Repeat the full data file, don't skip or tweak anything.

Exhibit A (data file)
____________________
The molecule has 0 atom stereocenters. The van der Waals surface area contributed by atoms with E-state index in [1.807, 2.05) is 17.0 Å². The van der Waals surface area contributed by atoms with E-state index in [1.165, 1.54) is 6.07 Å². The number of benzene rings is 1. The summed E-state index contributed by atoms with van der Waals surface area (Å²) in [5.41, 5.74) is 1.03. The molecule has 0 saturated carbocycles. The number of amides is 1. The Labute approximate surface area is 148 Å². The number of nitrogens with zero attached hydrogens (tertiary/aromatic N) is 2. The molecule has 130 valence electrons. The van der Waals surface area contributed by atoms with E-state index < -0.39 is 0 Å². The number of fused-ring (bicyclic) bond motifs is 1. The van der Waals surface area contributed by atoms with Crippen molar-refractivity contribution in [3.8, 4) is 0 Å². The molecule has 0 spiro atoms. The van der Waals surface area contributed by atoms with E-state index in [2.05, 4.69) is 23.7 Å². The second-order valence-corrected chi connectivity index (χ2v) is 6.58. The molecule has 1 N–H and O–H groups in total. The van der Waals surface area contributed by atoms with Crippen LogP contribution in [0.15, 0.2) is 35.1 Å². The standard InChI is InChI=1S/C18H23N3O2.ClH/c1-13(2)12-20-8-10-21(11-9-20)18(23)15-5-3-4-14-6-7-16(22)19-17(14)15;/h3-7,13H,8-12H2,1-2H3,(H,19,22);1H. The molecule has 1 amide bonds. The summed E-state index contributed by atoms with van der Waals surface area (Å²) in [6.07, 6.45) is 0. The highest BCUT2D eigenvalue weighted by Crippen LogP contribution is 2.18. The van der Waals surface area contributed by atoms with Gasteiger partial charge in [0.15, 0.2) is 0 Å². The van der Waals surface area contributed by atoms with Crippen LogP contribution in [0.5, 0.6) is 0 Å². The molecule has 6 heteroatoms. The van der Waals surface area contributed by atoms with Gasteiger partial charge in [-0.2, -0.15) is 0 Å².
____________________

The molecule has 0 atom stereocenters. The van der Waals surface area contributed by atoms with E-state index in [1.807, 2.05) is 17.0 Å². The van der Waals surface area contributed by atoms with E-state index in [1.165, 1.54) is 6.07 Å². The number of benzene rings is 1. The summed E-state index contributed by atoms with van der Waals surface area (Å²) in [5.41, 5.74) is 1.03. The molecule has 0 saturated carbocycles. The number of amides is 1. The Labute approximate surface area is 148 Å². The number of nitrogens with zero attached hydrogens (tertiary/aromatic N) is 2. The molecule has 130 valence electrons. The van der Waals surface area contributed by atoms with E-state index < -0.39 is 0 Å². The number of fused-ring (bicyclic) bond motifs is 1. The van der Waals surface area contributed by atoms with Crippen molar-refractivity contribution in [3.8, 4) is 0 Å². The molecule has 0 spiro atoms. The van der Waals surface area contributed by atoms with E-state index in [2.05, 4.69) is 23.7 Å². The second-order valence-corrected chi connectivity index (χ2v) is 6.58. The molecule has 1 N–H and O–H groups in total. The van der Waals surface area contributed by atoms with Crippen LogP contribution in [0.15, 0.2) is 35.1 Å². The standard InChI is InChI=1S/C18H23N3O2.ClH/c1-13(2)12-20-8-10-21(11-9-20)18(23)15-5-3-4-14-6-7-16(22)19-17(14)15;/h3-7,13H,8-12H2,1-2H3,(H,19,22);1H. The molecule has 1 amide bonds. The summed E-state index contributed by atoms with van der Waals surface area (Å²) in [6.07, 6.45) is 0. The highest BCUT2D eigenvalue weighted by Crippen LogP contribution is 2.18. The van der Waals surface area contributed by atoms with Gasteiger partial charge in [0.15, 0.2) is 0 Å². The van der Waals surface area contributed by atoms with Crippen LogP contribution in [0.5, 0.6) is 0 Å². The molecule has 6 heteroatoms. The van der Waals surface area contributed by atoms with Gasteiger partial charge in [-0.2, -0.15) is 0 Å².